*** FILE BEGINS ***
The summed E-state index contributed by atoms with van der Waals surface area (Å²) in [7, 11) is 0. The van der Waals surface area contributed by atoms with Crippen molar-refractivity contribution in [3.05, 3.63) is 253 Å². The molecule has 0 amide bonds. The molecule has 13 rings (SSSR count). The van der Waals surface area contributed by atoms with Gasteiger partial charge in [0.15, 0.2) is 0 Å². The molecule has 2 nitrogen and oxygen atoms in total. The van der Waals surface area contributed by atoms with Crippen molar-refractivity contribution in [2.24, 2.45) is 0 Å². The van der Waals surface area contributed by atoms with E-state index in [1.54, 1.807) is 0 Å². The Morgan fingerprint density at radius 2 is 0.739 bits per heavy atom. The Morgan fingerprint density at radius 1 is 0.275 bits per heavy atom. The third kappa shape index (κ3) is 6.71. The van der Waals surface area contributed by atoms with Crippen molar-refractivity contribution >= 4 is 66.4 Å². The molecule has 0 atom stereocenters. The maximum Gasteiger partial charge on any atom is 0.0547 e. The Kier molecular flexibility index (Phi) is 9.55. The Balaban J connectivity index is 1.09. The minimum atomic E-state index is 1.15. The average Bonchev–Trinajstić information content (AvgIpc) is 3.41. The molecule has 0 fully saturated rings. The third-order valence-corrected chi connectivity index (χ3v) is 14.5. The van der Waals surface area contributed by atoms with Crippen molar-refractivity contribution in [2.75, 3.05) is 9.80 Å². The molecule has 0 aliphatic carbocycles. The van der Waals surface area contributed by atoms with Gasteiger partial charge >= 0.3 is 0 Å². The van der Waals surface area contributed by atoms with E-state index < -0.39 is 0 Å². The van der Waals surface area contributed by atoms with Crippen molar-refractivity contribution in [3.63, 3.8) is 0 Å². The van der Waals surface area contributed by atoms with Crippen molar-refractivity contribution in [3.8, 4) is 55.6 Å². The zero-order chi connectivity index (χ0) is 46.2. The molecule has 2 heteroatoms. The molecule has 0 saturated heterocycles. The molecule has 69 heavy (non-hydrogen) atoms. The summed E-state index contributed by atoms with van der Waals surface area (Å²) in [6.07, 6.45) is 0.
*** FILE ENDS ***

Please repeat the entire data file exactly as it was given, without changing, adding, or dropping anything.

The summed E-state index contributed by atoms with van der Waals surface area (Å²) in [7, 11) is 0. The van der Waals surface area contributed by atoms with Crippen molar-refractivity contribution in [3.05, 3.63) is 253 Å². The molecule has 0 amide bonds. The molecule has 13 rings (SSSR count). The van der Waals surface area contributed by atoms with Gasteiger partial charge in [0.15, 0.2) is 0 Å². The molecule has 2 nitrogen and oxygen atoms in total. The van der Waals surface area contributed by atoms with Crippen molar-refractivity contribution in [2.24, 2.45) is 0 Å². The van der Waals surface area contributed by atoms with E-state index in [1.54, 1.807) is 0 Å². The Morgan fingerprint density at radius 2 is 0.739 bits per heavy atom. The Morgan fingerprint density at radius 1 is 0.275 bits per heavy atom. The third kappa shape index (κ3) is 6.71. The van der Waals surface area contributed by atoms with Crippen molar-refractivity contribution >= 4 is 66.4 Å². The molecule has 0 atom stereocenters. The maximum Gasteiger partial charge on any atom is 0.0547 e. The Kier molecular flexibility index (Phi) is 9.55. The Balaban J connectivity index is 1.09. The minimum atomic E-state index is 1.15. The average Bonchev–Trinajstić information content (AvgIpc) is 3.41. The molecule has 0 fully saturated rings. The third-order valence-corrected chi connectivity index (χ3v) is 14.5. The van der Waals surface area contributed by atoms with Crippen molar-refractivity contribution in [2.75, 3.05) is 9.80 Å². The molecule has 0 aliphatic carbocycles. The van der Waals surface area contributed by atoms with Gasteiger partial charge >= 0.3 is 0 Å². The van der Waals surface area contributed by atoms with E-state index < -0.39 is 0 Å². The van der Waals surface area contributed by atoms with Crippen molar-refractivity contribution in [3.63, 3.8) is 0 Å². The van der Waals surface area contributed by atoms with Crippen molar-refractivity contribution in [3.8, 4) is 55.6 Å². The zero-order chi connectivity index (χ0) is 46.2. The molecule has 2 heteroatoms. The molecule has 0 saturated heterocycles. The molecule has 69 heavy (non-hydrogen) atoms. The summed E-state index contributed by atoms with van der Waals surface area (Å²) in [6.07, 6.45) is 0.